“Wherever there is change, there are opportunities,” said Michael Metz, the director of the Generator, the Burlington maker space, who has turned his own nonprofit over to the manufacture of face shields for health workers. Creating the masks won’t make the Generator a profit, but it will enable the business space to avoid staff layoffs, said Metz.  “Whether the change is good or bad, there is hardship for sure, but there are opportunities.”

For Lessell, adding staff during the Covid-19 crisis is complicated by a number of factors. Although thousands of Vermonters have lost their jobs as a result of business closings, Lessell said that in order to protect the production staff from the virus, he’s leery of bringing new people into the plant.

With that in mind, Chroma has been reaching out to its own workers and asking them to see if any members of their household would be interested in a temporary position at Chroma. Some positions don’t require much training or experience.

“From an infectious disease perspective, it’s a little less risky because these are folks who are already in the household,” Lessell said.

Some Vermont employers have also expressed worries that workers will choose to take state and federal unemployment insurance – which could top $1,100 per week for several weeks — rather than stay on the job.  Lessell said he didn’t think that would happen at the employee-owned company, which pays 100% of individual workers’ health insurance. Nobody at the company makes less than $40,000, he said, and Chroma‘s profit-sharing plan nearly doubles that salary. Chroma is a certified B Corp.

“We pay quite well,” he said. “Our paradigm is we want to be paying at least a living wage.”

Chroma’s founder and longtime CEO, Paul Millman, recently announced he is stepping down from his position. His official retirement date is April 30, and Millman, who started the company in 1991 with five others, said he has been spending his work days at home. He said orders to Chroma started to increase sharply in the end of February from all over the world. Many high-tech companies like Chroma, even those that haven’t worked in the biomedical field, are now looking for ways to help create testing devices, he said.

“At this point in time, even semiconductor companies are being asked to get involved, because they know how to do large-scale manufacturing,” Millman said. “Someone else designs it. Knowing how to manufacture on a large scale is a skill.”

Chroma‘s filters are made in a clean room setting. The company has changed its shifts to minimize the number of people who are in the building at the same time.

“That said, we’ve had to double down on cleaning,” said Lessell. “It’s a moral imperative, a business imperative that we have to stay healthy in order to keep producing.”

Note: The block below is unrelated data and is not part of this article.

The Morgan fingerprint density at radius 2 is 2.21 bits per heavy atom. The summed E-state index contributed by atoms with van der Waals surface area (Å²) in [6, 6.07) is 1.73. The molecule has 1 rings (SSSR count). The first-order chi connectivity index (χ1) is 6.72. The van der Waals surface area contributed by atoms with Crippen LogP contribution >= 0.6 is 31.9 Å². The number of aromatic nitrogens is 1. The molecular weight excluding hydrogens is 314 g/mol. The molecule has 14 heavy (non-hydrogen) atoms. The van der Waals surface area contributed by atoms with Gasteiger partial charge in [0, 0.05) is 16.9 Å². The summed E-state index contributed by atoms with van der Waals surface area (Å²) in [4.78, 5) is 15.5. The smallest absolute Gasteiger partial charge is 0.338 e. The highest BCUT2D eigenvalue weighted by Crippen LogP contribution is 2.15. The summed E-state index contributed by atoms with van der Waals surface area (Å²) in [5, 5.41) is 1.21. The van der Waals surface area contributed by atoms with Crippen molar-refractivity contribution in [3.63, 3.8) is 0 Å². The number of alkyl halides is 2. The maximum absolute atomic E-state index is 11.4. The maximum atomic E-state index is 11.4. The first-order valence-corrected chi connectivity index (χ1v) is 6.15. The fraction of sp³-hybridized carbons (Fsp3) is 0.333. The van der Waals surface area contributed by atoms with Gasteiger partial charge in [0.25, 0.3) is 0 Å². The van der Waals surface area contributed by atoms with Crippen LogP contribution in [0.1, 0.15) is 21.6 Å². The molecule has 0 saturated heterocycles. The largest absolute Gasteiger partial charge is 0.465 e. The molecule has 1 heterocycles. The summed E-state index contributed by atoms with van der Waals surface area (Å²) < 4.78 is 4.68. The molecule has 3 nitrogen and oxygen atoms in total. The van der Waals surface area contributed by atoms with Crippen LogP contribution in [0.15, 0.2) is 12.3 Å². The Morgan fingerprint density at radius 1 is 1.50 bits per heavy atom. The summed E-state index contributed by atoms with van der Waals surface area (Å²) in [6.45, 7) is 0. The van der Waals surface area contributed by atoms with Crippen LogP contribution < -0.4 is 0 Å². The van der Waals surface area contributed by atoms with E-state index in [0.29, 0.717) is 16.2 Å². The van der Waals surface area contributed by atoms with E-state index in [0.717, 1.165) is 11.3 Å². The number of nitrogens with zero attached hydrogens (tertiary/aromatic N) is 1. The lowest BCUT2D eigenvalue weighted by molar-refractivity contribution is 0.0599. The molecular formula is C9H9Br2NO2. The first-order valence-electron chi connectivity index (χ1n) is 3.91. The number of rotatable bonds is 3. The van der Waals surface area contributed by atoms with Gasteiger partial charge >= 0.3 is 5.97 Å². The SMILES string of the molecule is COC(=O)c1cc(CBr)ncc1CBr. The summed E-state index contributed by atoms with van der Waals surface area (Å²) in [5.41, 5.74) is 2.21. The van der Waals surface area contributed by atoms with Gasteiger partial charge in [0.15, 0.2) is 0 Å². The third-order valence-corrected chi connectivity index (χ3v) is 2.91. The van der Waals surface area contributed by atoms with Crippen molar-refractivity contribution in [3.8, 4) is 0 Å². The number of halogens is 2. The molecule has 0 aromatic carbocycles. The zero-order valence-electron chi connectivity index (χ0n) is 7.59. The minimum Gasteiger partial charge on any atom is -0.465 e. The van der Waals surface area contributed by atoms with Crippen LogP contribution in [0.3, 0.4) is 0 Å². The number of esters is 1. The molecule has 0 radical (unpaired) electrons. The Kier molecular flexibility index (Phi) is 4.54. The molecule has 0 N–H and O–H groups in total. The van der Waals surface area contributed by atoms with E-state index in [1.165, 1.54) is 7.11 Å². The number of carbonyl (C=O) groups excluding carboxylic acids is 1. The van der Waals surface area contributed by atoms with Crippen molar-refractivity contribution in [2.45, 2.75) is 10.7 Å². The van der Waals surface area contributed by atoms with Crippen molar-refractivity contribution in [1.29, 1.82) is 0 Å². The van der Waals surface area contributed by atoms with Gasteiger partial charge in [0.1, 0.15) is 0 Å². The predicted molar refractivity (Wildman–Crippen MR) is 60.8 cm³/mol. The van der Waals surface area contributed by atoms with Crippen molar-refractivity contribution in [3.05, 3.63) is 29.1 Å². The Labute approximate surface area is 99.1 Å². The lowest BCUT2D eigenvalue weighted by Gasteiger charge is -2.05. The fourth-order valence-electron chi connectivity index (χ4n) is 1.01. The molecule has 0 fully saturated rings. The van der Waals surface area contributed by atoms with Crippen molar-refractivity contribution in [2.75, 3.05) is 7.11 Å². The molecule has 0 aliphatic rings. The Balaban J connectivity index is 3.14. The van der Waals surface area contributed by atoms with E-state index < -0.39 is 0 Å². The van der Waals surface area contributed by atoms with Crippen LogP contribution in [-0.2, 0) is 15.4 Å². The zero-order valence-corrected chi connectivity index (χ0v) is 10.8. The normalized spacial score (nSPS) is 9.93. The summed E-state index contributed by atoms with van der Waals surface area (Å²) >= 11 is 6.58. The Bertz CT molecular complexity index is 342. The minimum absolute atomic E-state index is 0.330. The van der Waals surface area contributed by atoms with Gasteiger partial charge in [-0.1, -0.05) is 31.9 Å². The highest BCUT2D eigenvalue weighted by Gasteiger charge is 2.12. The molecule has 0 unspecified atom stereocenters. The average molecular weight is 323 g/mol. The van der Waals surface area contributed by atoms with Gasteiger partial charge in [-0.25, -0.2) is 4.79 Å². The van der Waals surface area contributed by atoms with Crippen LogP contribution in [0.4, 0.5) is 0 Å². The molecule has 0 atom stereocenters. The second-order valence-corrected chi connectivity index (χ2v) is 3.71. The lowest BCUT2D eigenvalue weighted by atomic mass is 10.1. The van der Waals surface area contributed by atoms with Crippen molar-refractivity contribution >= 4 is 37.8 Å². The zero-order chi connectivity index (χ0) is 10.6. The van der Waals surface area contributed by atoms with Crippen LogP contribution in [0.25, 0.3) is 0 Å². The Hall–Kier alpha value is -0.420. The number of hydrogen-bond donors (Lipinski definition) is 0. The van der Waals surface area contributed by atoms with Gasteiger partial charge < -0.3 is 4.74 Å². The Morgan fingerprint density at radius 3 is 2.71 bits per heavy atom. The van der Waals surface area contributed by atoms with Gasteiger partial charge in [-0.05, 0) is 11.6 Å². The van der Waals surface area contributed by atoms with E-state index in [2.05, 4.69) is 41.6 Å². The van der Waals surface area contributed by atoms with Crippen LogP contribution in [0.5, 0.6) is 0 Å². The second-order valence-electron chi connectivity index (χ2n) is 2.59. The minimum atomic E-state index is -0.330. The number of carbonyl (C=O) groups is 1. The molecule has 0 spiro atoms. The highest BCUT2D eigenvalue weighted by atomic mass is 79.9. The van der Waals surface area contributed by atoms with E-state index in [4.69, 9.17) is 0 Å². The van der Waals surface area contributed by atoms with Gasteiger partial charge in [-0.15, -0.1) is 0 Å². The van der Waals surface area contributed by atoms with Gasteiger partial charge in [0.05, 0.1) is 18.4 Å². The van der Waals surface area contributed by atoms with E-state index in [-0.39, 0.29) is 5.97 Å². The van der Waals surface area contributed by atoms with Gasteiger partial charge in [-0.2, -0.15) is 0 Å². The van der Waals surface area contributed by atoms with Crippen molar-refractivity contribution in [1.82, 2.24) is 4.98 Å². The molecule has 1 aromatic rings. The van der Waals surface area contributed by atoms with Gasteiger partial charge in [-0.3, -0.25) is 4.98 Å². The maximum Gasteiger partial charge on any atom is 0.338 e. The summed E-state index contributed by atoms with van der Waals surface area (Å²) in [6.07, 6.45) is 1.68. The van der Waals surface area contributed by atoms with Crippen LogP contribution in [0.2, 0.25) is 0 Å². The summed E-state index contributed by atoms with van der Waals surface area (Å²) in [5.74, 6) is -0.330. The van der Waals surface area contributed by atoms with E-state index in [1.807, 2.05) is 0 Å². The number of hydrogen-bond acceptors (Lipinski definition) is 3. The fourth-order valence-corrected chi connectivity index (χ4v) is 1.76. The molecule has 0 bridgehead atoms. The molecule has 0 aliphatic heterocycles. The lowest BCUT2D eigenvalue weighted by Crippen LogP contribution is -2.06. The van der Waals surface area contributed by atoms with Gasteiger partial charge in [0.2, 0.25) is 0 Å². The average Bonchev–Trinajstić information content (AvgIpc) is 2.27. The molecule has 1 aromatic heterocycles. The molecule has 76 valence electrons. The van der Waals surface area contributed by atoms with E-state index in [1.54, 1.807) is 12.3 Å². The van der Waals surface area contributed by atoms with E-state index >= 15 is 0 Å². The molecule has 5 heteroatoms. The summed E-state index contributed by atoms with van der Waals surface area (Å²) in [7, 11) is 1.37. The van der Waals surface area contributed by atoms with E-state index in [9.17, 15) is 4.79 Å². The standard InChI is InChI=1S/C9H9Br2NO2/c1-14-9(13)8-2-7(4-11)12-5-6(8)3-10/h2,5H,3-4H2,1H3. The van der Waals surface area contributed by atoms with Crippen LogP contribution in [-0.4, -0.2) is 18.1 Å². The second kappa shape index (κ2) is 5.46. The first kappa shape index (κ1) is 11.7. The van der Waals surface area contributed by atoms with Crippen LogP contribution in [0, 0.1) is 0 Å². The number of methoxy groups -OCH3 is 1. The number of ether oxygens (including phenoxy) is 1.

The company has also made accommodations for workers who are particularly vulnerable to the virus, such as those whose immune systems are compromised, by creating an overnight shift on the weekend.

Lessell said he expects the company to continue its rapid production growth over the next few months. He noted that the company has grown all but two years since 1991.

“We’re fortunate that the markets we serve and the larger photonics industry is growing very rapidly anyway, apart from any of this,” he said. “There are a lot of things outside of the biomedical field that drive demand for filters right now,” such as navigation in automobiles, LIDAR, drones, and high-spectral imaging.

“The crisis of the moment, as opposed to crop management or virtual reality — those customers are important to us, but in terms of what feels to us like the moral imperative, it’s the fight against this pandemic right now. There’s a timeliness issue to that.”

And while the surge in business is only expected to last for several weeks, Metz noted that he expects manufacturers to continue seeking more reliable sources of raw materials long after the crisis has passed.

“I think it’s going to change our attitudes about the security of global trade,” said Metz of the pandemic and the supply problems experienced by health facilities and manufacturers nationwide. “If I am making ventilators, I am not going to source 100% of my production out of China. I’m going to take a hit on the price” and obtain materials from a more diverse array of places, including Europe and the U.S., he said.

[Vermont Business Magazine]

Millman will be followed as CEO by current Chief Financial Officer Newell Lessell. Current Chief Technology Officer, Janette Bombardier, will add the role of Chief Operating Officer to her responsibilities.

Headquartered in Rockingham (Bellows Falls), Vermont to serve the international market with high performance optical filters, Chroma was launched by Millman with five others –Wim Auer, Wendy Cross, Frank Kebbell, Jay Reichman and Dick Stewart.

Millman has been in a leadership role since the company started, essentially serving as chief customer officer on a global scale as the company grew to $34.5 million in sales in 2019.